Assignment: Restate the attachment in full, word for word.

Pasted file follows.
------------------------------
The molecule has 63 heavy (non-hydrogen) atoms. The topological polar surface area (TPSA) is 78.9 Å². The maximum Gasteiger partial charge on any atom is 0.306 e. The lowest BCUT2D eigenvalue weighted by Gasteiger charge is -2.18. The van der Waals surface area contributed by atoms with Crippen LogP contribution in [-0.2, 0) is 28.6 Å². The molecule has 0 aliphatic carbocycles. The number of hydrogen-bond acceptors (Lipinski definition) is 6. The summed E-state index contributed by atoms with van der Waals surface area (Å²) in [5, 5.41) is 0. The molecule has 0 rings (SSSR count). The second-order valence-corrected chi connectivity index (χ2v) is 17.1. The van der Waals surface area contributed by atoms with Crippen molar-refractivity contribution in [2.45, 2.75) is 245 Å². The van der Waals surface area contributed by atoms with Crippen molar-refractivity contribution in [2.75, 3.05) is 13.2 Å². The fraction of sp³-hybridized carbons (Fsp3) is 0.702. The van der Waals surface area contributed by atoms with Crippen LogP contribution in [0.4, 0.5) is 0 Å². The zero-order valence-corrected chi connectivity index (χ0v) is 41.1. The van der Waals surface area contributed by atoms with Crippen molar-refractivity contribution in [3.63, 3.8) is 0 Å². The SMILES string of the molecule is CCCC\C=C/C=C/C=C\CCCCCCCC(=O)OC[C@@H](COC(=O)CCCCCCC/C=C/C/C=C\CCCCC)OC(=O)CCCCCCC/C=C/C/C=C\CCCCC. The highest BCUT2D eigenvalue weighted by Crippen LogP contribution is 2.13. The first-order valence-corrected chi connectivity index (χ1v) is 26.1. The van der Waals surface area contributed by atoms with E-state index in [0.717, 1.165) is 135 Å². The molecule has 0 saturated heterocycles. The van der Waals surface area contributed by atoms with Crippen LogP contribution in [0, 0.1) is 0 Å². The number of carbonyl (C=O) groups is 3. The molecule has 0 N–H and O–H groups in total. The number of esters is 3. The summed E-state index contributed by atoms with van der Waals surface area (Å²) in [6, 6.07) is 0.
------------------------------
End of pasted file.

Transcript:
The molecule has 63 heavy (non-hydrogen) atoms. The topological polar surface area (TPSA) is 78.9 Å². The maximum Gasteiger partial charge on any atom is 0.306 e. The lowest BCUT2D eigenvalue weighted by Gasteiger charge is -2.18. The van der Waals surface area contributed by atoms with Crippen LogP contribution in [-0.2, 0) is 28.6 Å². The molecule has 0 aliphatic carbocycles. The number of hydrogen-bond acceptors (Lipinski definition) is 6. The summed E-state index contributed by atoms with van der Waals surface area (Å²) in [5, 5.41) is 0. The molecule has 0 rings (SSSR count). The second-order valence-corrected chi connectivity index (χ2v) is 17.1. The van der Waals surface area contributed by atoms with Crippen molar-refractivity contribution in [2.45, 2.75) is 245 Å². The van der Waals surface area contributed by atoms with Crippen molar-refractivity contribution in [2.75, 3.05) is 13.2 Å². The fraction of sp³-hybridized carbons (Fsp3) is 0.702. The van der Waals surface area contributed by atoms with Crippen LogP contribution in [0.4, 0.5) is 0 Å². The zero-order valence-corrected chi connectivity index (χ0v) is 41.1. The van der Waals surface area contributed by atoms with Crippen molar-refractivity contribution in [3.63, 3.8) is 0 Å². The SMILES string of the molecule is CCCC\C=C/C=C/C=C\CCCCCCCC(=O)OC[C@@H](COC(=O)CCCCCCC/C=C/C/C=C\CCCCC)OC(=O)CCCCCCC/C=C/C/C=C\CCCCC. The highest BCUT2D eigenvalue weighted by Crippen LogP contribution is 2.13. The first-order valence-corrected chi connectivity index (χ1v) is 26.1. The van der Waals surface area contributed by atoms with E-state index in [0.717, 1.165) is 135 Å². The molecule has 0 saturated heterocycles. The van der Waals surface area contributed by atoms with Crippen LogP contribution in [0, 0.1) is 0 Å². The number of carbonyl (C=O) groups is 3. The molecule has 0 N–H and O–H groups in total. The number of esters is 3. The summed E-state index contributed by atoms with van der Waals surface area (Å²) in [6, 6.07) is 0.